Have I got a die for you! By means of a small piece of lead integrated into its light-weight structure, it does away with that old-fashioned uncertainty. It comes up six every time! What will be the expectation value of your throws? What will be the standard deviation?
The expectation values of the operators of quantum mechanics are defined in the same way as those for the die.
Consider an arbitrary physical quantity, call it
The equivalent of the face values of the die are the values that the
quantity
Next, the probabilities of getting those values are according to
quantum mechanics the square magnitudes of the coefficients when the
wave function is written in terms of the eigenfunctions of
The expectation value is written as
Of course, the eigenfunctions might be numbered using multiple
indices; that does not really make a difference.
For example, the eigenfunctions
Key Points
- The expectation value of a physical quantity is found by summing its eigenvalues times the probability of measuring that eigenvalue.
- To find the probabilities of the eigenvalues, the wave function
can be written in terms of the eigenfunctions of the physical quantity. The probabilities will be the square magnitudes of the coefficients of the eigenfunctions.
The 2
Continuing the previous question, what are the standard deviations in energy, square angular momentum, and
The procedure described in the previous section to find the expectation value of a quantity is unwieldy: it requires that first the eigenfunctions of the quantity are found, and next that the wave function is written in terms of those eigenfunctions. There is a quicker way.
Assume that you want to find the expectation value,
(4.43) |
leaving outfrom the inner product bracket. The reason that
The simplified expression for the expectation value can also be used
to find the standard deviation,
Key Points
- The expectation value of a quantity
with operator can be found as .
- Similarly, the standard deviation can be found using the expression
.
The 2
Continuing the previous question, evaluate the standard deviations in energy, square angular momentum, and
This section gives some examples of expectation values and standard deviations for known wave functions.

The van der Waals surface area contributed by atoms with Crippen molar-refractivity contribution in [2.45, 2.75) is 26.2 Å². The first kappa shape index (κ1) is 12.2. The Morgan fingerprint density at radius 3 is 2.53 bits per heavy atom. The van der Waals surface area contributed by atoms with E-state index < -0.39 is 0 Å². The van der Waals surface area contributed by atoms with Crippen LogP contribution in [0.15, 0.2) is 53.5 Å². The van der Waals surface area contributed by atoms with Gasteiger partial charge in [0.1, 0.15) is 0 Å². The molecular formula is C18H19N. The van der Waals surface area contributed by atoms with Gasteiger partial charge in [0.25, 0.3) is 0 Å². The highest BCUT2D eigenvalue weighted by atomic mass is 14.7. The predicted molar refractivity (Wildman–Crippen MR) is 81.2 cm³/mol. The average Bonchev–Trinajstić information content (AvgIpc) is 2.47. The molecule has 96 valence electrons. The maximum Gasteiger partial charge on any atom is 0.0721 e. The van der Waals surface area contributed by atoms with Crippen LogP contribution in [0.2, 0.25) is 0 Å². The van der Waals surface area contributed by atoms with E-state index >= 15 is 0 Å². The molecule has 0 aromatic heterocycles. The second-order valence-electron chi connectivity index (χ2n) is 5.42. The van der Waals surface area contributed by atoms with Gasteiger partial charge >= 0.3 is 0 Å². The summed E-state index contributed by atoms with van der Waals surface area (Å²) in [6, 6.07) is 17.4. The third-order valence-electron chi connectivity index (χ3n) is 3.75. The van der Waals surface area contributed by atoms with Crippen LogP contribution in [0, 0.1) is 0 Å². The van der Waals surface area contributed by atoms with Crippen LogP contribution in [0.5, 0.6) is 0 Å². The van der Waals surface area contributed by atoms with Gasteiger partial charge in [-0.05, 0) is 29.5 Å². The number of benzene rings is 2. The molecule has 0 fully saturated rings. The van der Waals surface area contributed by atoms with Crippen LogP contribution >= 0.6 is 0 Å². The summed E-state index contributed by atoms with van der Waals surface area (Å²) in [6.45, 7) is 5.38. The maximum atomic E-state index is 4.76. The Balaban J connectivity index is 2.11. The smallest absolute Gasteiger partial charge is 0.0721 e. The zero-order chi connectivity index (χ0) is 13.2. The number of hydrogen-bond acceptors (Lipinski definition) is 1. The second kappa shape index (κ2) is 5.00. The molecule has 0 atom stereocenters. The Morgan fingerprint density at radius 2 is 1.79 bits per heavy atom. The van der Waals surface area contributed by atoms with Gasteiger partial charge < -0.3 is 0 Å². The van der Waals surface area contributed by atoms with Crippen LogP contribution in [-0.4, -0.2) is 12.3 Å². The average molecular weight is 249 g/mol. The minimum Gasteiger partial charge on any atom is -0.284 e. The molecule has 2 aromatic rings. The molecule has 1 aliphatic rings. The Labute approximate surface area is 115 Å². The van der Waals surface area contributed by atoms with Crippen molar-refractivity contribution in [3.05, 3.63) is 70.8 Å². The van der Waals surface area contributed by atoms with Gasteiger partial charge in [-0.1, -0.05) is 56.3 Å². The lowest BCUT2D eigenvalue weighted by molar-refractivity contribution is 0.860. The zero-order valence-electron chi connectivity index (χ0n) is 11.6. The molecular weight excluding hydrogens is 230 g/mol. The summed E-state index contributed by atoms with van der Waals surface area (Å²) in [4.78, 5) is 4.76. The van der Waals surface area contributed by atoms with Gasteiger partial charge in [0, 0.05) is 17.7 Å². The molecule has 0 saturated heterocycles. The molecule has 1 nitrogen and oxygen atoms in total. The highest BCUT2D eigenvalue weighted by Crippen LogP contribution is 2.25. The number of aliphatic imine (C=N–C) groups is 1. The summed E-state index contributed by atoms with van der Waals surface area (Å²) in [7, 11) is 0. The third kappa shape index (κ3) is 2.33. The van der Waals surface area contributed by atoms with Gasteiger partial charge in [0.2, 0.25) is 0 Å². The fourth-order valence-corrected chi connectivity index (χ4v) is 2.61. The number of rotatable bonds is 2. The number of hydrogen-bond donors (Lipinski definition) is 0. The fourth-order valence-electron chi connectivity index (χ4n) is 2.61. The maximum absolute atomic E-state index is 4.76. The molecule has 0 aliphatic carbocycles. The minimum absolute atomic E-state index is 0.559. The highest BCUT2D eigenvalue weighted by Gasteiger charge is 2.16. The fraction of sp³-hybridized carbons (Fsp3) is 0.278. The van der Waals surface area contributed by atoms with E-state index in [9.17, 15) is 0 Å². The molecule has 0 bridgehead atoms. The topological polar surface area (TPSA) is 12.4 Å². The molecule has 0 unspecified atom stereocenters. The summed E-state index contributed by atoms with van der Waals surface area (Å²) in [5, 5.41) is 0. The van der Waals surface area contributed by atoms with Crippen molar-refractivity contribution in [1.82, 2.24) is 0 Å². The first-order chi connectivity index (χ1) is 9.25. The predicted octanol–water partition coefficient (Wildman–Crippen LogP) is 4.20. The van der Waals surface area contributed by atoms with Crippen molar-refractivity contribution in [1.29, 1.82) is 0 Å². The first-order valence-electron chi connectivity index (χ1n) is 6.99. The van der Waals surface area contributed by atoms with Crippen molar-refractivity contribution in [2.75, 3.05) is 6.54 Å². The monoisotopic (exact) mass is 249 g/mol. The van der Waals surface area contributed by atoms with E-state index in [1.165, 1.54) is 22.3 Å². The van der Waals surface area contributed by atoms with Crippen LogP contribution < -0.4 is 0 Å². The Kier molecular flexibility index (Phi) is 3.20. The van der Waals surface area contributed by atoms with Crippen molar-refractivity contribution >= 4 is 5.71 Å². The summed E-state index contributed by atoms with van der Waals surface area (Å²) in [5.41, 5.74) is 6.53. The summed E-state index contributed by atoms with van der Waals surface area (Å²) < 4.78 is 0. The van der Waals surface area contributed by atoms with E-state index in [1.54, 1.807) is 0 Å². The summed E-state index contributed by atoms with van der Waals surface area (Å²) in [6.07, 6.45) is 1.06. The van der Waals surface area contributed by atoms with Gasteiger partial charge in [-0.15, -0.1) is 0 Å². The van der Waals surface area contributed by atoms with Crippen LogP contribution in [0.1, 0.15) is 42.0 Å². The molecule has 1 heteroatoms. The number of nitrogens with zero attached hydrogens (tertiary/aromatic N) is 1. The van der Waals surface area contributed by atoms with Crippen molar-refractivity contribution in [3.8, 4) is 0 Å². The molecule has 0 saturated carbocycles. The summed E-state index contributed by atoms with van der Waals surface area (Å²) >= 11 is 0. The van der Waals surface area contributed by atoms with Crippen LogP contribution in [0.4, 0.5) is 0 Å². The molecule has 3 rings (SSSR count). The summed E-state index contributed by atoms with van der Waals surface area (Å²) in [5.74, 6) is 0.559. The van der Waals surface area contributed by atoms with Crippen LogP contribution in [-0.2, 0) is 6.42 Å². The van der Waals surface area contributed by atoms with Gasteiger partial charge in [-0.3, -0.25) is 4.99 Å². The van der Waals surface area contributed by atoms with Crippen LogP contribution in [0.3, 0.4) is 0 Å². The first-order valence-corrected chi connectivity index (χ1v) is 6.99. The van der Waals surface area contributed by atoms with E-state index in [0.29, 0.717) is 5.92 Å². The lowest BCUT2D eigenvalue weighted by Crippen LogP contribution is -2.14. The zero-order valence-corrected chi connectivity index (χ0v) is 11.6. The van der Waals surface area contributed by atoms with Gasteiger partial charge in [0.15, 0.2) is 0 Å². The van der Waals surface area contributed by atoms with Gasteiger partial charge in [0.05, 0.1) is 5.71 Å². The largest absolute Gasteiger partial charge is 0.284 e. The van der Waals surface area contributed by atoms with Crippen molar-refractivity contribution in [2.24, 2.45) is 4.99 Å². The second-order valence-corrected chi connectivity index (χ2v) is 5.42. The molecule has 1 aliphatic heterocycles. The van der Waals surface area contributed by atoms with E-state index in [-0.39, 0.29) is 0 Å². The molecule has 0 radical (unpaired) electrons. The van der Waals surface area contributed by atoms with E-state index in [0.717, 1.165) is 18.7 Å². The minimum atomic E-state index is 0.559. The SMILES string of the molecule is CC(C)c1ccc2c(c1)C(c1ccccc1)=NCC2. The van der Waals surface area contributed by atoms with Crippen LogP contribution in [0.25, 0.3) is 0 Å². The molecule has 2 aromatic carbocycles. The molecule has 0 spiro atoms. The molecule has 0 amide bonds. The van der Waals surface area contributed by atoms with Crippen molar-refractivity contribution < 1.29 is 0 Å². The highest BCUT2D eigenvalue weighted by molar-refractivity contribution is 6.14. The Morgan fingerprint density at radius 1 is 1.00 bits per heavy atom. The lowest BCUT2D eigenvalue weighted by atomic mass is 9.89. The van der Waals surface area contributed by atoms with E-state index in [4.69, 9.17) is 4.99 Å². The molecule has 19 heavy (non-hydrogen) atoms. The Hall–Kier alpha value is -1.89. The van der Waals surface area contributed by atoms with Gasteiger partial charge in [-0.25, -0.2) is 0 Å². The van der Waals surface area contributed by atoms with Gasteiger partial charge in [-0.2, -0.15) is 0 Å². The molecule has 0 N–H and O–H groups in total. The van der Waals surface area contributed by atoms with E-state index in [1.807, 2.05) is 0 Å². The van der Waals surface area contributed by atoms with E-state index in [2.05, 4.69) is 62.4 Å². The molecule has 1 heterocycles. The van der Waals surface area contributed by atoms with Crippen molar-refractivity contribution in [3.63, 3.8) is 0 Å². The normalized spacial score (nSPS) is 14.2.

First consider the expectation value of the energy of the hydrogen
atom in its ground state
Clearly, if all measurements return the value
It is instructive to check those conclusions using the simplified
expressions for expectation values and standard deviations from the
previous subsection. The expectation value can be found as:
The standard deviation
In general,
If the wave function is an eigenfunction of the measured variable, the expectation value will be the eigenvalue, and the standard deviation will be zero.To get uncertainty, in other words, a nonzero standard deviation, the wave function should not be an eigenfunction of the quantity being measured.
For example, the ground state of the hydrogen atom is an energy
eigenfunction, but not an eigenfunction of the position operators.
The expectation value for the position coordinate
The position coordinates
In fact, all basic energy eigenfunctions
But don’t really expect to ever find the electron in the
negligible small nucleus! You will find it at locations that are on
average one standard deviation away from it. For example, in
the ground state
If you actually do the integral above, (it is not difficult in
spherical coordinates,) you find that the standard deviation in
The expectation value of linear momentum in the ground state can be
found from the linear momentum operator
More generally, the expectation value for linear momentum is zero for all the energy eigenfunctions; that is a consequence of Ehrenfest's theorem covered in chapter 7.2.1. The standard deviations are again nonzero, so that linear momentum is uncertain like position is.
All these observations carry over in the same way to the
eigenfunctions
If combinations of energy eigenfunctions are considered, it changes. Such combinations may have nontrivial expectation positions and linear momenta. A discussion will have to wait until chapter 7.
Key Points
- Examples of definite and uncertain quantities were given for example wave functions.
- A quantity has a definite value when the wave function is an eigenfunction of the operator corresponding to that quantity.